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Export makes it easier to resist the crisis

Export makes it easier to resist the crisis


Founded in 1968 in the Paris region, SEAT, one of the few leading manufacturers of corrosion resistant polypropylene fans, moved to Verniolle in the South Delta zone in 2005. Specializing in the manufacture and sale of anti-corrosion exhaust fans in France, SEAT began exporting in 1986. Since then, its business has become highly internationalized with sales in nearly 80 countries. The leading French manufacturer, SEAT is one of the world's top  manufacturers companies in this niche market. Various sectors using Seat fans include research laboratories, the pharmaceutical industry, the chemical industry, hospitals, universities and water treatment plants.

Polypropylene is the material that is most resistant to chemicals and acids. SEAT fans can last up to 15 years. Exports account for nearly 42% of its turnover. The company is particularly present in Southeast Asia, Europe, South Africa, the United States. The goal is to develop sales in new areas of the world. "We participate in many trade shows around the world, and we travel regularly to meet our customers. It's a very important and reassuring contact for customers, "explains Pierre Servant, export manager at SEAT. "The desire is to further intensify our export share to increase the turnover of the company and be less dependent on the French market," said Pierre Servant. For him, things are clear. Export is a solution for the crisis: "The crisis has shown that exporting companies are more resilient thanks to diversified outlets that can offset the decline in the domestic market. "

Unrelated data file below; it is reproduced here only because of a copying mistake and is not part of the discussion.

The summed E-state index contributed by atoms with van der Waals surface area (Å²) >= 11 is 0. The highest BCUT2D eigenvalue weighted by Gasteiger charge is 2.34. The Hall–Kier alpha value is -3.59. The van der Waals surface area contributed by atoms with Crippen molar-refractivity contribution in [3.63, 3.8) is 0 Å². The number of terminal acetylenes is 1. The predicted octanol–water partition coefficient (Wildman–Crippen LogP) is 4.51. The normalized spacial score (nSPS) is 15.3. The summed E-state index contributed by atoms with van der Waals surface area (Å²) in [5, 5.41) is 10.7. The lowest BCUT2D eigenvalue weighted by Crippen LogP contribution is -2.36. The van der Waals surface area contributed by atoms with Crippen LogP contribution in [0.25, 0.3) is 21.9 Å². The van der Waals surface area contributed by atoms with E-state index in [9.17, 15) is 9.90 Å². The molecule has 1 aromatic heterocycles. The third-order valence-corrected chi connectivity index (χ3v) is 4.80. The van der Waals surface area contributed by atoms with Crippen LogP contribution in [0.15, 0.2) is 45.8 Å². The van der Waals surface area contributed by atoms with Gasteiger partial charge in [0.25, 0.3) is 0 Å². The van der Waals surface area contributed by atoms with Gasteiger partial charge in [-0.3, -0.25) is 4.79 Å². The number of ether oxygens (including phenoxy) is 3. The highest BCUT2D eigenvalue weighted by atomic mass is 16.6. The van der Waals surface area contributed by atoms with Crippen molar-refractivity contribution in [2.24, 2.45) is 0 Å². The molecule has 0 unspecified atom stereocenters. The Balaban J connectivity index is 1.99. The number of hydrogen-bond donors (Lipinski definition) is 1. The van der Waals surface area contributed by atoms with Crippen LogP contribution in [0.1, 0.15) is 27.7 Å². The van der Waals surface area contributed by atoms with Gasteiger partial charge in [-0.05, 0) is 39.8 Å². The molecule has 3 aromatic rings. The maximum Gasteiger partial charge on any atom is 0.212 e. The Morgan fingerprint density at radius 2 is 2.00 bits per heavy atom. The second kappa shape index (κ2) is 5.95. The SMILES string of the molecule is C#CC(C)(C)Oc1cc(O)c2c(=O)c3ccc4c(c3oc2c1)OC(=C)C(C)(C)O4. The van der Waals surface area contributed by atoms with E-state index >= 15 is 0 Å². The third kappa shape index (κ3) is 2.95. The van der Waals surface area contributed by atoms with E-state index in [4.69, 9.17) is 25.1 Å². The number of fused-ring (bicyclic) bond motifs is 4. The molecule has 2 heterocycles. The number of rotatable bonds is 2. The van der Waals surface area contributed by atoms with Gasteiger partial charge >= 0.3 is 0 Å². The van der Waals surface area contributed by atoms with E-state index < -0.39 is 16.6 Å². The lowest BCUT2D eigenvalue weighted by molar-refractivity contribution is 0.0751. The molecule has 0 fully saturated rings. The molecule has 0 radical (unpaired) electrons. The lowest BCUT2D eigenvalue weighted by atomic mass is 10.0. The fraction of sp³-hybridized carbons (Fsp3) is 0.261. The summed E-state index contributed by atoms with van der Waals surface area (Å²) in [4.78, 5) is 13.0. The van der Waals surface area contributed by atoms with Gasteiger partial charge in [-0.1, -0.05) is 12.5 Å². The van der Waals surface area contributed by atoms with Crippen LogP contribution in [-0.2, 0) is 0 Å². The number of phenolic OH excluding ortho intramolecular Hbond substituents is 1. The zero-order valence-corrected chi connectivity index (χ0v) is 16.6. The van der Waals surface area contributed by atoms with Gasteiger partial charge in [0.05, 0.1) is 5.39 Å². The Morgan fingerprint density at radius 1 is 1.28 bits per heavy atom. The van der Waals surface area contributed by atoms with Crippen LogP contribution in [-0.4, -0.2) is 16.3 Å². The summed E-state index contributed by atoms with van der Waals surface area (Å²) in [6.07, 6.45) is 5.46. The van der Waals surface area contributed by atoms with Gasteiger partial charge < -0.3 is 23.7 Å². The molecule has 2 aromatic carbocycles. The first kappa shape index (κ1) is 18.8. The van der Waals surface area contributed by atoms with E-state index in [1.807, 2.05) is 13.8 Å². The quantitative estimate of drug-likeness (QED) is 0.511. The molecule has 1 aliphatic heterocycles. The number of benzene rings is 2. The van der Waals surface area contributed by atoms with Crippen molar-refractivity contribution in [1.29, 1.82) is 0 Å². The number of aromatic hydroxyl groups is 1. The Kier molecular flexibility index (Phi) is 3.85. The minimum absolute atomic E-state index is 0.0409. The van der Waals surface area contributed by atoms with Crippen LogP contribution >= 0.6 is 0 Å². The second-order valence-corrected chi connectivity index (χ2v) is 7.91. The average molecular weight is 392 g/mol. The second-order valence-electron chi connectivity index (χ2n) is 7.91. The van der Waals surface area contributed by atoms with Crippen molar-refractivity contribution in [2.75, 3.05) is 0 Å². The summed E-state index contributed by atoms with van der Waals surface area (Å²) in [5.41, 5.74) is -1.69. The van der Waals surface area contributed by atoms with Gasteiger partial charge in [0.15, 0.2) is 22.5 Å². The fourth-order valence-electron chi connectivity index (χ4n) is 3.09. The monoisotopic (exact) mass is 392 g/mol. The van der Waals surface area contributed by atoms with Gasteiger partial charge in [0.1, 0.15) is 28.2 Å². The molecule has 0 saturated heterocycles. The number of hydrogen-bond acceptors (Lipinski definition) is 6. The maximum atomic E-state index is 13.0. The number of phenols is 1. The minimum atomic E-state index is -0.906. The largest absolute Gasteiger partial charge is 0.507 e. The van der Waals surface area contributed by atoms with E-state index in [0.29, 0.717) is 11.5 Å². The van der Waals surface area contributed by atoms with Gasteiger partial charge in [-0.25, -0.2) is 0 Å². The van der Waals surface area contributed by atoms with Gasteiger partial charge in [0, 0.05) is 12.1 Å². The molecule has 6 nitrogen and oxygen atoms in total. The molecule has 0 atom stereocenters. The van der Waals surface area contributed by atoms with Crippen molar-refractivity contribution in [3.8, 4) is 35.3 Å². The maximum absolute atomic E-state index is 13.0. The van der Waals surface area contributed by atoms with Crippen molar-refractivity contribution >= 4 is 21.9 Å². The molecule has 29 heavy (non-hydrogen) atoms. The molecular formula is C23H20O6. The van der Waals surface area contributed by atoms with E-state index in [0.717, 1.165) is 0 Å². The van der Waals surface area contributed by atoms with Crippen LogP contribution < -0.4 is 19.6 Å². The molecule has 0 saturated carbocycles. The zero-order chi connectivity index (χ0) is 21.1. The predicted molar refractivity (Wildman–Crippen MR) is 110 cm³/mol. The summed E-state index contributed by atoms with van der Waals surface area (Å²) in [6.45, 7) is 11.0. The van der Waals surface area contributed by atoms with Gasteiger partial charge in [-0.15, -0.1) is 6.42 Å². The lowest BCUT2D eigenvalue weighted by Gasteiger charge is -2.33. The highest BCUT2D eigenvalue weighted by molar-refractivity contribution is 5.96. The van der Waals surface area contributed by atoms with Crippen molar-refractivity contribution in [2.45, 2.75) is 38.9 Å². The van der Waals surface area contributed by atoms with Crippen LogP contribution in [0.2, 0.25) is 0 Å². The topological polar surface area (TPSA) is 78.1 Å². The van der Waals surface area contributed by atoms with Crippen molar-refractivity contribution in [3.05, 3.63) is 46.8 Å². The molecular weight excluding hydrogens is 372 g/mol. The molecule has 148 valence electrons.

"The export is very important, even necessary. To succeed, according to Pierre Servant, in addition to the strong motivation, the company must be well prepared by recruiting qualified personnel, by setting a strategy, by good knowledge of elements such as payments, customs, transport. The determination is very important because exporting takes time and requires investment. So you have to be patient; 50% of small companies failed in their international experience, and most of them will not go further. "

Beyond this, if a company wants to export, it is very important to ask for guidance and support to specialised companies or sector specialists or interacting with exporters already engaged.

La Dépêche du Midi